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Letter to the Editor – July 19th

5 mins read

Dear Friends and Neighbors:

I have pancreatic cancer, an unwanted surprise, as you can imagine. I am among the one in 67 women and one in 65 men, most often over the age of 55, to receive this diagnosis during a lifetime, based on National Institutes of Health statistics. Although pancreatic cancer is less frequent than other common cancers like lung, breast, prostrate, and colon, it has a terrible 5-year survival rate of 8 percent (American Cancer Society statistics, 2013). What is the explanation for this seeming disparity?

The number of people who smoke has decreased dramatically in recent decades, largely preventing new cases of lung cancer. Screening for breast cancer with mammography, for prostate cancer with “PSA” (prostate-specific antigen) blood tests, and for colon cancer with colonoscopy has led to earlier cancer detection and treatment and therefore to better chances for not just survival but also for a cancer-free future.

We don’t really know what the risk factors are for pancreatic cancer, although the usual suspects are noted: smoking, obesity, drinking too much, recent onset diabetes, family history. I have none of these risk factors. So at this moment we can’t prevent pancreatic cancer.

The symptoms, if you have any, are nondescript: new onset nausea, vomiting, yellow skin, yellow whites of the eyes, back or stomach pain, dark urine, chalk-colored bowel movements. I had all but the back and stomach pain, but my doctor apparently didn’t see a connection to the urgent diagnosis of pancreatic cancer since he couldn’t see me in his office for another two months. I did not receive a call back. So I took myself to the emergency department, because I’m a doctor and understood the significance of these symptoms. There blood tests and a CT (computerized tomography) scan were performed and I was immediately diagnosed. I was lucky I had symptoms; some people with pancreatic cancer do not.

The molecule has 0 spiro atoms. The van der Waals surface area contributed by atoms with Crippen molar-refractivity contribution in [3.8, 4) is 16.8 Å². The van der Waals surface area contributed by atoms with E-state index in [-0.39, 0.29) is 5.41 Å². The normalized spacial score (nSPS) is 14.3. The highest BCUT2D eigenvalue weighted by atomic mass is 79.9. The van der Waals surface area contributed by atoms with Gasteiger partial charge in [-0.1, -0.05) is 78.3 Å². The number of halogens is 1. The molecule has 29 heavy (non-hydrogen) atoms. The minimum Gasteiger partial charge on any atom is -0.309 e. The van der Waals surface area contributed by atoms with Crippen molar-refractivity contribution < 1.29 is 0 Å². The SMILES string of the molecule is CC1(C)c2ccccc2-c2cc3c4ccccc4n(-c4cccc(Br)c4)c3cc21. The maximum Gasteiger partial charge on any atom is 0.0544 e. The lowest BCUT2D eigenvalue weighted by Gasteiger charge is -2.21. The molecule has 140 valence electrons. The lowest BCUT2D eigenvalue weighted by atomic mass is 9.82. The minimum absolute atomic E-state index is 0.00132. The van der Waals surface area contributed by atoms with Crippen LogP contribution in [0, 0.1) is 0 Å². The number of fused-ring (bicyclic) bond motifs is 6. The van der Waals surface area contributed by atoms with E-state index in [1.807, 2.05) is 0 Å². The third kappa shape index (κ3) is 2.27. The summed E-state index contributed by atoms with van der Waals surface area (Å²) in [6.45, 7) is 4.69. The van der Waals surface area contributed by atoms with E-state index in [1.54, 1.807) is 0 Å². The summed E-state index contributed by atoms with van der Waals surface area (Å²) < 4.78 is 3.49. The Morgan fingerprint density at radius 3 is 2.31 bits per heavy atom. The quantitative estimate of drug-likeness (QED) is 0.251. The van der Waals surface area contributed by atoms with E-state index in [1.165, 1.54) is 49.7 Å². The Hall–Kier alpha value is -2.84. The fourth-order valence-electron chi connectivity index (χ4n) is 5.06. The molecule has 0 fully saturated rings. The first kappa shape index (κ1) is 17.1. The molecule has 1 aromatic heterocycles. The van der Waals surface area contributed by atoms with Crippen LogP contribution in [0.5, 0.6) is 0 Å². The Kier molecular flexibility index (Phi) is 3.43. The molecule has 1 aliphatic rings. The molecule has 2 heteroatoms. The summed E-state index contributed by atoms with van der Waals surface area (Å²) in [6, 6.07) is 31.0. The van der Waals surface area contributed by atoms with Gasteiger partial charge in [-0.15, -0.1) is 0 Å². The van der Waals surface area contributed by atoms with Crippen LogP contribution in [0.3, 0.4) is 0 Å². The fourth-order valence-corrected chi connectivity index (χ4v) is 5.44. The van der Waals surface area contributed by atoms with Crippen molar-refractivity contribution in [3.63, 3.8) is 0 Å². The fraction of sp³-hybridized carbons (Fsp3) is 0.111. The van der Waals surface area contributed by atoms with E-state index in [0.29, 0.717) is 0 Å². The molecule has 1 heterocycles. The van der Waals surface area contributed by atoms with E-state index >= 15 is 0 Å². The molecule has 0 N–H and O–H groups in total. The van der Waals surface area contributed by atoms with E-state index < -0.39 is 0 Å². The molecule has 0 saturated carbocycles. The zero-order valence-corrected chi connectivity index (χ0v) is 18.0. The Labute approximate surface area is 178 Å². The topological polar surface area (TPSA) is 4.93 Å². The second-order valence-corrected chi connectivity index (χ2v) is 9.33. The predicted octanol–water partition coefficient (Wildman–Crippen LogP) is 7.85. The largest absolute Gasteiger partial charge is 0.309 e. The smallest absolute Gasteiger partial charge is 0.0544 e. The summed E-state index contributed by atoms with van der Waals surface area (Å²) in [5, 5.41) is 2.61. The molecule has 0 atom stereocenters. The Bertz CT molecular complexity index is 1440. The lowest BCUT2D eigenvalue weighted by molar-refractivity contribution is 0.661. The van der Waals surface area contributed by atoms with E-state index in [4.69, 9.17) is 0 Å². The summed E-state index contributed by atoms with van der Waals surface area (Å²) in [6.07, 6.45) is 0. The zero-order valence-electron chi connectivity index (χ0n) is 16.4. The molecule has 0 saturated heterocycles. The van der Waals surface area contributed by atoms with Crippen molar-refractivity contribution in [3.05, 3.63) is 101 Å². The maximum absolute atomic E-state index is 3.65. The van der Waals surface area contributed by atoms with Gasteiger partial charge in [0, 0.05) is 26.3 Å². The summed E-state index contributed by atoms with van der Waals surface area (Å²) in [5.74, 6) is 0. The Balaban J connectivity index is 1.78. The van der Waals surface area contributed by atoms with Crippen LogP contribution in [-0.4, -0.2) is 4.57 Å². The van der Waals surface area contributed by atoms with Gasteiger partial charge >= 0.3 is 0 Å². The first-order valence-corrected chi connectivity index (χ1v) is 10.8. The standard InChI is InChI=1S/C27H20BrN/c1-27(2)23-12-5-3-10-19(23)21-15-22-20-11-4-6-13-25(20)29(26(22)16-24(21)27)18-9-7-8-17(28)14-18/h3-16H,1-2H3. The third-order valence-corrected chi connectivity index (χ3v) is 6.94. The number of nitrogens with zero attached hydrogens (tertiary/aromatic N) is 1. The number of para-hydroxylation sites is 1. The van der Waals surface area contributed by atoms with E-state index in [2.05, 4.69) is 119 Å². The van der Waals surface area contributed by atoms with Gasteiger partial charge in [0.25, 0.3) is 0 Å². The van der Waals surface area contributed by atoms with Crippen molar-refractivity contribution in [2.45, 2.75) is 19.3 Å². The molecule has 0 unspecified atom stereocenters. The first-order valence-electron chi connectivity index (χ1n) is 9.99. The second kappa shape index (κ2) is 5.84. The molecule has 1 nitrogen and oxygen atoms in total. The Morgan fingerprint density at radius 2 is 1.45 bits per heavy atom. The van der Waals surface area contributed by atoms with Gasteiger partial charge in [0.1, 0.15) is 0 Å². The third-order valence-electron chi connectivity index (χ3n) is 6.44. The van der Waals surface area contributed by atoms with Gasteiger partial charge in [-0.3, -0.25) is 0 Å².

There is no routine screening for pancreatic cancer despite the fact that several common blood tests – including LDH (lactic acid dehydrogenase) and ALP (alkaline phosphatase) – and one special order blood test – CA19-9 (cancer antigen 19-9) – are usually, but not always high or elevated, in pancreatic cancer. LDH and ALP have been tested separately and together as a screening tool for pancreatic cancer, as have other novel tests like CA19-9, but in 2004 the U.S. Preventative Services recommended against routine screening using any test for pancreatic cancer. There has been a lot of research since then, and the 2004 recommendation has been under evaluation since 2014.  

There is a test, a CT scan with contrast of the abdomen, that can “see” a pancreatic mass, which would then prompt further diagnostic testing and treatment.  Here in Beaufort it costs $495. The recommendations from 2004 do not recommend this for routine screening because it would cost more than $44,000 to find one case of pancreatic cancer. My treatment has cost far more that that, and I’m not finished yet. Early diagnosis might have reduced expenses and wear and tear on my body.

So here are my recommendations to you: You are your own best advocate. If you are older than 55 with new onset nausea, vomiting, diabetes, back or stomach pain, dark urine, pale bowel movements, don’t just call your doctor. Ask her or him if you should be screened for pancreatic cancer. If you are going for a yearly check-up, ask if you should be screened for pancreatic cancer. 

Here are my recommendations for researchers and the U.S. Preventative Services: For patients 55 or older, study whether a combination of all three blood tests (LDH, alkaline ALP, and CA19-9), and whether routine CT scans at yearly physical examinations, would provide a valid screening tool. Or any other combination of tests. We should be able to do what we have done for breast, prostate, lung, and colon cancer.

And for family doctors and internists: Sure, in someone with new onset nausea, there might be a new relatively benign disease like gastro-esophageal reflux disorder, but there could be something more urgent and sinister like pancreatic cancer.

For more information on pancreatic cancer, please go to www.pancreasfoundation.org

With you in health advocacy, 
Barbara Warner

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